Global battle plan to beat bird flu

In a three-day meeting in Geneva as many as 400 health and veterinary officials representing international agencies, are attempting to establish a global strategy to stop the spread of the deadly H5N1 virus triggering a human pandemic of bird flu.

David Nabarro, the senior U.N. coordinator for avian and human influenza, has said he expects health and veterinary officials to draw up a sweeping battle plan against the disease this week.

Nabarro says that a global programme would require investment in veterinary services, boosting human disease surveillance, scientific cooperation on vaccine development as well as negotiations with drug companies on access to existing antivirals.

The disease which has to date killed more than 60 people in Asia, has the potential to develop into a human pandemic that could kill millions.

According to Nabarro as part of the plan, the World Bank has proposed setting up a fund to help both countries and agencies respond to the crisis.

Nabarro says he believes there is a good chance that people will pledge to accept a set of basic principles and elements for what will become an international programme to be presented to communities over the next couple of months.

Jim Adams, the World Bank's chief for operations policy and country services, who will make a financial presentation to the talks on Wednesday, has said a trust fund would require initial donations of $300 million to $500 million to help countries set up programmes.

That still has to be decided.

The World Bank is suggesting a flexible and responsive set of systems in order to meet the requirements of the donor nations.

Nabarro, a former senior World Health Organisation (WHO) official named by U.N. Secretary-General Kofi Annan to the new post in late September, has said that three days was a short period to meet such a huge challenge.

Nabarro says preliminary discussions on establishing regional stockpiles of vaccines and antivirals were expected, but he cautioned that "difficult dilemmas" would need to be resolved over time on where the stockpiles would be placed and who would decide when they should be used.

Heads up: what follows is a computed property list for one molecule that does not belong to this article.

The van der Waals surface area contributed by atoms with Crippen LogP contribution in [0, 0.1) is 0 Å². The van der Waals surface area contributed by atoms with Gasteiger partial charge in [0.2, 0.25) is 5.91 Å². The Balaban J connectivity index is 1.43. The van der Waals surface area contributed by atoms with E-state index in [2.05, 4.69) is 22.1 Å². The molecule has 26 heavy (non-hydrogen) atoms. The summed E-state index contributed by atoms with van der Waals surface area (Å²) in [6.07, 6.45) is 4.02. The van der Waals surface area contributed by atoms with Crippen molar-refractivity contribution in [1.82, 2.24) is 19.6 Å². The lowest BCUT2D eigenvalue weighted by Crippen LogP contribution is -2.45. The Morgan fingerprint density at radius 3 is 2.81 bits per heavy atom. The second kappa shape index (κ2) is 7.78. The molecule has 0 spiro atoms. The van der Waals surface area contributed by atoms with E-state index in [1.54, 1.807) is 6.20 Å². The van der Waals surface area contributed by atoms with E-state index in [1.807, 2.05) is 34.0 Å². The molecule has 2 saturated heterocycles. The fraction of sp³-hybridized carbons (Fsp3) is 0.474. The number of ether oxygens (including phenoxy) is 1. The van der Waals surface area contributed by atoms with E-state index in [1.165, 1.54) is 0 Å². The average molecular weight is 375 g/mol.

The deadly H5N1 virus is known to have killed 63 people in four Asian countries and led to the culling of 150 million birds worldwide.

It has recently been detected in birds in eastern Europe and experts expect it to reach the Middle East and Africa in the near future.

Nabarro stresses the importance of the world being prepared for a bird flu epidemic extending into the Middle East and Africa but expresses the hope that they are stamped out as effectively as they appear to have been in some isolated European outbreaks.

He believes the problem is a global one and as yet there is little reason to think that the pandemic will start in countries currently affected by avian influenza, though that is where most concerns are presently focused.

On a more comforting note Nabarro said that recent initiatives by ASEAN countries, the United States, Australia and Canada had contributed to a "considerable degree of political energy" on the issue.

Nabarro, who was in China for talks 10 days ago, also said that Chinese officials appeared committed to playing a "very overt and central role" in the fight against bird flu.

Chinese state media said on Sunday that all poultry in the northeast province of Liaoning would be slaughtered after 9,000 birds died in the vast country's fourth outbreak in a month.

Nabarro confirms that the Chinese authorities are determined to be clear and open about what is happening.

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